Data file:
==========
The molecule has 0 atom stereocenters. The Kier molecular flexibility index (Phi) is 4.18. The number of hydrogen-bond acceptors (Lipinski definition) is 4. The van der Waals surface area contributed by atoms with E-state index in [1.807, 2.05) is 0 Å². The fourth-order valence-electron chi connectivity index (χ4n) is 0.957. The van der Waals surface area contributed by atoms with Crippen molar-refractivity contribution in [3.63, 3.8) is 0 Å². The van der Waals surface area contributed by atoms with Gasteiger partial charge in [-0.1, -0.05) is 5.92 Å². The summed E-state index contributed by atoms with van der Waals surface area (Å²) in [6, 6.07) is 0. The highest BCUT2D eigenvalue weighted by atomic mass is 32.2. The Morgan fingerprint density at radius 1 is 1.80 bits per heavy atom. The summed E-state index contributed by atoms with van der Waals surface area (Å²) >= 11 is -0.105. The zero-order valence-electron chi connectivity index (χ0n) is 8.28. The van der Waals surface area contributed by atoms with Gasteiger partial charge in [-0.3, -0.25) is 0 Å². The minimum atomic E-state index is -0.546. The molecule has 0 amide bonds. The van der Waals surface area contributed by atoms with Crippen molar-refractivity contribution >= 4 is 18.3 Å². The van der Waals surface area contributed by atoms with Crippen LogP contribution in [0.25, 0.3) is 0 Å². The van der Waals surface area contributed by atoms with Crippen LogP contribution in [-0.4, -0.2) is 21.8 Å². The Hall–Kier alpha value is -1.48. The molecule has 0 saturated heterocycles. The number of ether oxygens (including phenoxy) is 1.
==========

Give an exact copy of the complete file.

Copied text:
The molecule has 0 atom stereocenters. The Kier molecular flexibility index (Phi) is 4.18. The number of hydrogen-bond acceptors (Lipinski definition) is 4. The van der Waals surface area contributed by atoms with E-state index in [1.807, 2.05) is 0 Å². The fourth-order valence-electron chi connectivity index (χ4n) is 0.957. The van der Waals surface area contributed by atoms with Crippen molar-refractivity contribution in [3.63, 3.8) is 0 Å². The van der Waals surface area contributed by atoms with Gasteiger partial charge in [-0.1, -0.05) is 5.92 Å². The summed E-state index contributed by atoms with van der Waals surface area (Å²) in [6, 6.07) is 0. The highest BCUT2D eigenvalue weighted by atomic mass is 32.2. The Morgan fingerprint density at radius 1 is 1.80 bits per heavy atom. The summed E-state index contributed by atoms with van der Waals surface area (Å²) >= 11 is -0.105. The zero-order valence-electron chi connectivity index (χ0n) is 8.28. The van der Waals surface area contributed by atoms with Gasteiger partial charge in [-0.3, -0.25) is 0 Å². The minimum atomic E-state index is -0.546. The molecule has 0 amide bonds. The van der Waals surface area contributed by atoms with Crippen molar-refractivity contribution >= 4 is 18.3 Å². The van der Waals surface area contributed by atoms with Crippen LogP contribution in [0.25, 0.3) is 0 Å². The van der Waals surface area contributed by atoms with Crippen LogP contribution in [-0.4, -0.2) is 21.8 Å². The Hall–Kier alpha value is -1.48. The molecule has 0 saturated heterocycles. The number of ether oxygens (including phenoxy) is 1.